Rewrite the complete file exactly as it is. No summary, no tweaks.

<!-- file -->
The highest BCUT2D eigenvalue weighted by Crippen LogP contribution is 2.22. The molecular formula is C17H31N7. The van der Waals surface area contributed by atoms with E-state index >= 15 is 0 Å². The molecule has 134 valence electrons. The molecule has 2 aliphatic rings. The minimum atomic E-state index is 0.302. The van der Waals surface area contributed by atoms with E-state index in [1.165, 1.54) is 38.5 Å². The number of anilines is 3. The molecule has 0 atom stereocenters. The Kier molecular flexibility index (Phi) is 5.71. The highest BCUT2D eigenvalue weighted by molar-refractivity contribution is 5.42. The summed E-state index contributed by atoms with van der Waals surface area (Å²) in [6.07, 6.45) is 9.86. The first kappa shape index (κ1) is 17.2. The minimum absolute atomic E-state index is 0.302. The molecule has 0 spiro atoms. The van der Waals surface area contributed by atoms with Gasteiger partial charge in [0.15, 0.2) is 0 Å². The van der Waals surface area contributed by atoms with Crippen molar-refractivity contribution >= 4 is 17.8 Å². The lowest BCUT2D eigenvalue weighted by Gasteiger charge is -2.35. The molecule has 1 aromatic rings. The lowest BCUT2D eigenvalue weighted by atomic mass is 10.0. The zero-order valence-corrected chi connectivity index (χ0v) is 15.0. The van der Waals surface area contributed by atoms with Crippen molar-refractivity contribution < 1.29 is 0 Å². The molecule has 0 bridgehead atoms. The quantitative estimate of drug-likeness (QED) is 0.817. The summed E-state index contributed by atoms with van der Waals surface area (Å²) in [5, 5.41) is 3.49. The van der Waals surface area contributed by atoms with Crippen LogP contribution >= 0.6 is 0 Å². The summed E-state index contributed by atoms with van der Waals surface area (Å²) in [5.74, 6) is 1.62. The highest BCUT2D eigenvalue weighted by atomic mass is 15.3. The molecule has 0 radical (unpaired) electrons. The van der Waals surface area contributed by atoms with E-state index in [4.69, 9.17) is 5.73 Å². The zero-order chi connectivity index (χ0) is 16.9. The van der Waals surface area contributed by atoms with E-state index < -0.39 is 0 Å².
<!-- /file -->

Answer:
The highest BCUT2D eigenvalue weighted by Crippen LogP contribution is 2.22. The molecular formula is C17H31N7. The van der Waals surface area contributed by atoms with E-state index >= 15 is 0 Å². The molecule has 134 valence electrons. The molecule has 2 aliphatic rings. The minimum atomic E-state index is 0.302. The van der Waals surface area contributed by atoms with E-state index in [1.165, 1.54) is 38.5 Å². The number of anilines is 3. The molecule has 0 atom stereocenters. The Kier molecular flexibility index (Phi) is 5.71. The highest BCUT2D eigenvalue weighted by molar-refractivity contribution is 5.42. The summed E-state index contributed by atoms with van der Waals surface area (Å²) in [6.07, 6.45) is 9.86. The first kappa shape index (κ1) is 17.2. The minimum absolute atomic E-state index is 0.302. The molecule has 0 spiro atoms. The van der Waals surface area contributed by atoms with Gasteiger partial charge in [0.15, 0.2) is 0 Å². The van der Waals surface area contributed by atoms with Crippen molar-refractivity contribution >= 4 is 17.8 Å². The lowest BCUT2D eigenvalue weighted by Gasteiger charge is -2.35. The molecule has 1 aromatic rings. The lowest BCUT2D eigenvalue weighted by atomic mass is 10.0. The zero-order valence-corrected chi connectivity index (χ0v) is 15.0. The van der Waals surface area contributed by atoms with Crippen molar-refractivity contribution < 1.29 is 0 Å². The molecule has 0 bridgehead atoms. The quantitative estimate of drug-likeness (QED) is 0.817. The summed E-state index contributed by atoms with van der Waals surface area (Å²) in [5, 5.41) is 3.49. The van der Waals surface area contributed by atoms with Crippen LogP contribution >= 0.6 is 0 Å². The summed E-state index contributed by atoms with van der Waals surface area (Å²) in [5.74, 6) is 1.62. The highest BCUT2D eigenvalue weighted by atomic mass is 15.3. The molecule has 0 radical (unpaired) electrons. The van der Waals surface area contributed by atoms with E-state index in [4.69, 9.17) is 5.73 Å². The zero-order chi connectivity index (χ0) is 16.9. The van der Waals surface area contributed by atoms with E-state index < -0.39 is 0 Å².